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 Editorial  Share this article     Summary of Wine Tasting column Events 
  Wine Tasting Issue 108, June 2012   
Sugar in TastingSugar in Tasting Wines of the MonthWines of the Month  Contents 
Issue 107, May 2012 Follow DiWineTaste on Follow DiWineTaste on TwitterIssue 109, Summer 2012

Sugar in Tasting

In wine, when you think about sugar, you usually think about the organoleptic sensation of sweetness, indeed it is a very useful element for gustatory balance

 Without sugar, or better to say, sugars, wine could not exist. Not only essential elements for the production of one of the typical characteristics of wine - alcohol - but also, and in particular, an element for reaching a balance in the beverage of Bacchus. Let's clear this: wine does not mean alcohol and, of course, wine is more than a simple alcoholic beverage. Sugar - more precisely, the quantity found in the must and then in the wine - is fundamental both for the organoleptic characteristics of wine as well as for its balance. The presence or absence of sugar in wine determines its style and the organoleptic orientation. If it is true a substantial quantity of sugar classifies the wine as sweet and the absence - or a negligible quantity - classifies it as dry, in between quantities create very particular sensorial profiles. On this regard, we could think - for example - about sparkling wines and the many sensorial differences created by the quantity of sugar found in a wine.


 

 Sugar, in fact, is not found in “sweet” wines only, or at least, only in those wines in which the organoleptic sensation of sweetness is dominant or clearly perceivable. The perception of sweetness, just like any other gustatory sensation, is purely relative and in function of the intensity of antagonist or synergic stimuli. The lack of perception of a sensation does not in fact mean the absence of the substance producing it, it could also mean an organoleptic condition in which that specific substance is efficiently contrasted - or balanced - by other substances. We can think, for example, about certain wines produced with late harvested grapes and which could contain a certain quantity of residual sugar - that is non fermented sugars therefore capable of producing the sensation of sweetness - nevertheless, the taste of these wines can also be defined as dry.

 The appreciation of sweetness in wines - it should be said - has greatly changed in the course of wine making history and in the evolution of taste in relation to the beverage of Bacchus. If in past times, at the times of ancient Greeks, at the beginning of enology, sweet wines were the most precious and appreciated ones, today modern taste is mainly oriented towards dry wines. The present production of sweet wines is in fact marginal in regard to dry and table wines, caused by a lower demand and, therefore, a lesser interest of consumers. To this should necessarily be added the economic factor, as the production of a high quality sweet wine, produced with dried grapes, has very high costs, therefore, a very high retail price. In past times, also after the introduction of the practice of making dry wines, sweet wines - produced with dried grapes and, most of the times, affected by noble rot - were considered the highest expression of the god Bacchus and, just like today, they were very expensive wines, destined to the glasses of noble and rich people only.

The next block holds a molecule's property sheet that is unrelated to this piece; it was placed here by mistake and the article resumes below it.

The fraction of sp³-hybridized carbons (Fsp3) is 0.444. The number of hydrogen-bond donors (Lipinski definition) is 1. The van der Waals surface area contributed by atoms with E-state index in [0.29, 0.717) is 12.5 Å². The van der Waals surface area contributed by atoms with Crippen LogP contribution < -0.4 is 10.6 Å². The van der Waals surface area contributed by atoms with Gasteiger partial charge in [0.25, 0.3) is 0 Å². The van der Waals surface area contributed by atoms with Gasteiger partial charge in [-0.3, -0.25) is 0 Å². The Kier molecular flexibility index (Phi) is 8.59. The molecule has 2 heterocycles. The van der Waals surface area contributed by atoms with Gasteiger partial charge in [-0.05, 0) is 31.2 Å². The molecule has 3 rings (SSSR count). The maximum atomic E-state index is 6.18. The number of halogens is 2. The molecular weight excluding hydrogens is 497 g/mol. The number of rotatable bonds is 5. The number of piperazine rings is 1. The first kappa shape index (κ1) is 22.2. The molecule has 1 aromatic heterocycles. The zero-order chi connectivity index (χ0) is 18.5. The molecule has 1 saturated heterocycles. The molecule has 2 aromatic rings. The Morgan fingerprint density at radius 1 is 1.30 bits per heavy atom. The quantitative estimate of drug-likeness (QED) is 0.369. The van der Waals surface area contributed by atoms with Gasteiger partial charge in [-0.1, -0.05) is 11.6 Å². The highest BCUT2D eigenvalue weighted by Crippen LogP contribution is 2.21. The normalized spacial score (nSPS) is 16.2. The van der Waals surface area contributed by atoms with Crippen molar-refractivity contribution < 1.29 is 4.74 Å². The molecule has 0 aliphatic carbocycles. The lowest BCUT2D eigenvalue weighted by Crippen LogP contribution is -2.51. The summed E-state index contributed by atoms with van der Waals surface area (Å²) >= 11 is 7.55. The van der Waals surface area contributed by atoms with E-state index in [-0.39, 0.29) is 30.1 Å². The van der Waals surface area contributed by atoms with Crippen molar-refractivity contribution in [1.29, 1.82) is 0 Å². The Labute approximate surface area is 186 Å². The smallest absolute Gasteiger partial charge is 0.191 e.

Not only cookies: sugar is a
fundamental element for wine balance
Not only cookies: sugar is a fundamental element for wine balance

 Sugar is essential for the production of wine; as a simple matter of fact, without sugar, there would not exist wine nor any other fermented beverage. This is not something associated to the primary product of fermentation only - alcohol - but also, and in particular, to the remarkable chemical transformations to which grape sugar undergoes during the journey which will transform it into wine. The main responsible agent of alcoholic fermentation - Saccharomyces Cerevisiae - thanks to the conversion of the sugar found in grape juice, produces alcohol and carbon dioxide. Without sugar, therefore, wine would not exist, and not even beer and bread, as to mention the most famous examples of products obtained by the fermentation done by yeast. Not all the sugars are the same and not all the sugars can be fermented by the same type of yeast: each type of yeast - as a matter of fact - can convert specific types of sugar only.

 Before discussing the role of sweetness in wine sensorial tasting, let's try to understand the origin of sugars found in grape juice and used in enology. In nature, sugars - better defined as glucides - are essential elements to ensure the survival of most of living beings. The search of glucides is one of the main activities of living organisms, as they are useful nutrients for the supplies of energy. Plants, and in particular their fruits, are generally rich in sugar and make of them among the most common and looked for foods for most of beings belonging to the animal species. Grape, of course, is no exception, as inside of its small berries, when they reach full ripeness, can be found a remarkable quantity of sugar. It must be said, this is not the common sugar, as with this term is usually referred the so called table sugar, properly defined sucrose.